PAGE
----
The players achieved an excellent balance: Fagg and Norris sat left and right, with the viola and cello nestled within – these inner voices created a driving energy, and the movement was athletic, alert and airy. I’ve lost count of how many evenings I’ve spent playing through this quartet with friends, but here I was struck anew by the sheer busyness and diversity of Schubert’s musical material and the ceaseless transferring of the ‘paired’ voices.
The ensemble injected ebbs and flows of pulse to articulate the movement’s structure and create spaciousness, but the momentum never flagged. Before the concluding più mosso there was a cloudy darkness, and from this ominous tension flared an angry intensity which was released in the final bars. The fury burned itself out, and Schubert’s tempo primo marking became a slower diffusion of ferocity and vehemence.
A strong legato stroke and full sound were employed at the start of the slow movement, with just enough momentum to sustain a sense of the ‘con moto’ Schubert appends to his Andantemarking. Though they had not observed the exposition repeat in the preceding Allegro, here all sections were reprised: sometimes what sounded Mendelssohnian first time round took on a more Beethovian hue subsequently. The variations’ changing textures and colours were strikingly defined: a strong clean first fiddle melody supported by warm cello pizzicati and a soft churning bed within transmuted into a doleful cello theme surrounded by lacework patterns – complex, finely woven, but strong.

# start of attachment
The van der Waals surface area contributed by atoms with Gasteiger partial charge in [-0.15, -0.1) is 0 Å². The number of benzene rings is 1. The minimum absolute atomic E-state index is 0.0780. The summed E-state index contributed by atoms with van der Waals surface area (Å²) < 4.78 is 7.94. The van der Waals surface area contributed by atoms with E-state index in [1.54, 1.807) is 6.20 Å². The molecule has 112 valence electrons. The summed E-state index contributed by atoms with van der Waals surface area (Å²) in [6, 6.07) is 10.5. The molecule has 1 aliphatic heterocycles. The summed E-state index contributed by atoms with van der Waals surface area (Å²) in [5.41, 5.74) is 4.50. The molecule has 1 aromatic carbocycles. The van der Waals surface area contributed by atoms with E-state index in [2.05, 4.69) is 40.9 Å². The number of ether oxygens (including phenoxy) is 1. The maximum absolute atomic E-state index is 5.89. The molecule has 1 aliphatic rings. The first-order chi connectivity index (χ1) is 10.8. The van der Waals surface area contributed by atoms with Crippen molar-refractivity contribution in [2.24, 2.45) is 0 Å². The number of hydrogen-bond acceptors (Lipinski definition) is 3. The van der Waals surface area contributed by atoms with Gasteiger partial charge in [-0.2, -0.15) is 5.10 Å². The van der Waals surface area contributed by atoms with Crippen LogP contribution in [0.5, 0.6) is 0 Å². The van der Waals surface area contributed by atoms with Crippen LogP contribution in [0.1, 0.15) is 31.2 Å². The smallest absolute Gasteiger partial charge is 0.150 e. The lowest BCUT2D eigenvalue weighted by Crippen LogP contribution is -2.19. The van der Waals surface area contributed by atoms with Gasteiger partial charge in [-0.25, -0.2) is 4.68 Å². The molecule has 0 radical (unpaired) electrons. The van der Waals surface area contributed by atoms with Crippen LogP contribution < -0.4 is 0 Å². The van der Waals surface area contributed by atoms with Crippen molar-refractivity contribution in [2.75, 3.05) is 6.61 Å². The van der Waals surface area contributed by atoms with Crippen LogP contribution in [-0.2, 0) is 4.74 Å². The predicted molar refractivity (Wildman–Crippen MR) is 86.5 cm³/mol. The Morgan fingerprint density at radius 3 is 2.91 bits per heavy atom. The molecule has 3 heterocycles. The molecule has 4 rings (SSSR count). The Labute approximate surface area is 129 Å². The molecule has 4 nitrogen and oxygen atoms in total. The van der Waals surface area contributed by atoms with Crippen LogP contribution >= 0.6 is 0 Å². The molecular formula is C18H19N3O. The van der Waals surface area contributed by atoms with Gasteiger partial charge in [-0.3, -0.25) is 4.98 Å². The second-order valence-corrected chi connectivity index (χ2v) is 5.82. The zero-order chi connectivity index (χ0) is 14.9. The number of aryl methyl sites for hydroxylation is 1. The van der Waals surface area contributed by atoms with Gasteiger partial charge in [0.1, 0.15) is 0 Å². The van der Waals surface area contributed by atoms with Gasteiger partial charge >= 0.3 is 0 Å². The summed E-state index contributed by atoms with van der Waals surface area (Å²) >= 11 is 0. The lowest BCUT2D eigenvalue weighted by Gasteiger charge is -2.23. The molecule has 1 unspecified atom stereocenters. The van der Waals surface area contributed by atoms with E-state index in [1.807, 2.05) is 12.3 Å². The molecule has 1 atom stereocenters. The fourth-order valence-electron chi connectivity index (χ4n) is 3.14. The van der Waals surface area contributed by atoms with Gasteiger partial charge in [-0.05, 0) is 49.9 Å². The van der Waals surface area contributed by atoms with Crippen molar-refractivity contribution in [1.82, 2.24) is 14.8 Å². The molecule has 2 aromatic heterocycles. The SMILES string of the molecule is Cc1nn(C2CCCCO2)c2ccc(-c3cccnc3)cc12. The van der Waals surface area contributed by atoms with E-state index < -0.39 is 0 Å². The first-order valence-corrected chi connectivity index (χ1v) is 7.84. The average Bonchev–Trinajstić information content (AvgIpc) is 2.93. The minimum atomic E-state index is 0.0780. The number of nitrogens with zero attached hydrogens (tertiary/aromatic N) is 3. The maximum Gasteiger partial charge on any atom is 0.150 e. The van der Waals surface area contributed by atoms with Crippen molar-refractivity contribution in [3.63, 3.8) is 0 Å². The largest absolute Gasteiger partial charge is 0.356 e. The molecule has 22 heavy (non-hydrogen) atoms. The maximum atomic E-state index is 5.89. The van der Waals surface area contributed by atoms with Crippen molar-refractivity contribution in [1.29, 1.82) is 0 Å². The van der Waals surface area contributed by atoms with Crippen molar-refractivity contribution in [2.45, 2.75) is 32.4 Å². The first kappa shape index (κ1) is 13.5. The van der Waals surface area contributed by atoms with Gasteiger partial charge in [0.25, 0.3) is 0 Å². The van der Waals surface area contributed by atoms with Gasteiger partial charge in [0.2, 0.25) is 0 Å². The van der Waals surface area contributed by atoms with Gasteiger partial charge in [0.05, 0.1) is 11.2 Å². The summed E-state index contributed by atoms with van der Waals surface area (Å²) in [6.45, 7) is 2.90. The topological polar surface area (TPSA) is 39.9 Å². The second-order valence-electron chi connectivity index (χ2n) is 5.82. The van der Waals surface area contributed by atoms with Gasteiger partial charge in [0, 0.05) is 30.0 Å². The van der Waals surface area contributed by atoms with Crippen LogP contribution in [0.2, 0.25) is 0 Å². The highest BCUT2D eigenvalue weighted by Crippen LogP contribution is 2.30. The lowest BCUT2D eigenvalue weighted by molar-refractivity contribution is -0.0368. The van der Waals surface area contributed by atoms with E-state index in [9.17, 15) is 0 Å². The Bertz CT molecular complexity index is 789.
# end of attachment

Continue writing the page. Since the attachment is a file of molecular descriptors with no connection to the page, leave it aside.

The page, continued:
And, one could always hear that crotchet-quaver-quaver heartbeat pulsing. There was a real surge of intensity at the close and the cello pedal snarled, but the rhythmic unwinding of the viola’s own pedal note eased the anguish. The whispered close never lost its fulsomeness.
The sfzorandi of the Scherzo had lots of bite and grit. The tempo was not too hectic which helped to keep the elastic pulls of the hemiolas taut. And after such acerbity, came the sweetness of Trio: here the tuning and clarity of the high first-fiddle prancing and the melodicism of the lower voices were equally striking.
The litheness of the first movement returned with the concluding Presto. Perfectly synchronised dotted rhythms together with precisely matched slicing acciaccaturas and dynamic contrasts made it seem that the theme might simply launch off into the air. Then came a glorious richness of colour in the con forza episode, all the more vibrant after the barely-there diminuendo which had led into the preceding bar of silence. This was a movement of nimble passagework, sturdy chords and fervent dialogues. In the closing sprinting prestimisso, flames really did rocket the music skywards.
Many an amateur player will recognise such music-making – the players seated in a quasi-circle, musical instruments hanging on the wall, book-lined shelves and alcoves behind. ‘Normal’ musical life, as we have known it. I hope the players enjoyed the customary post-music tipple.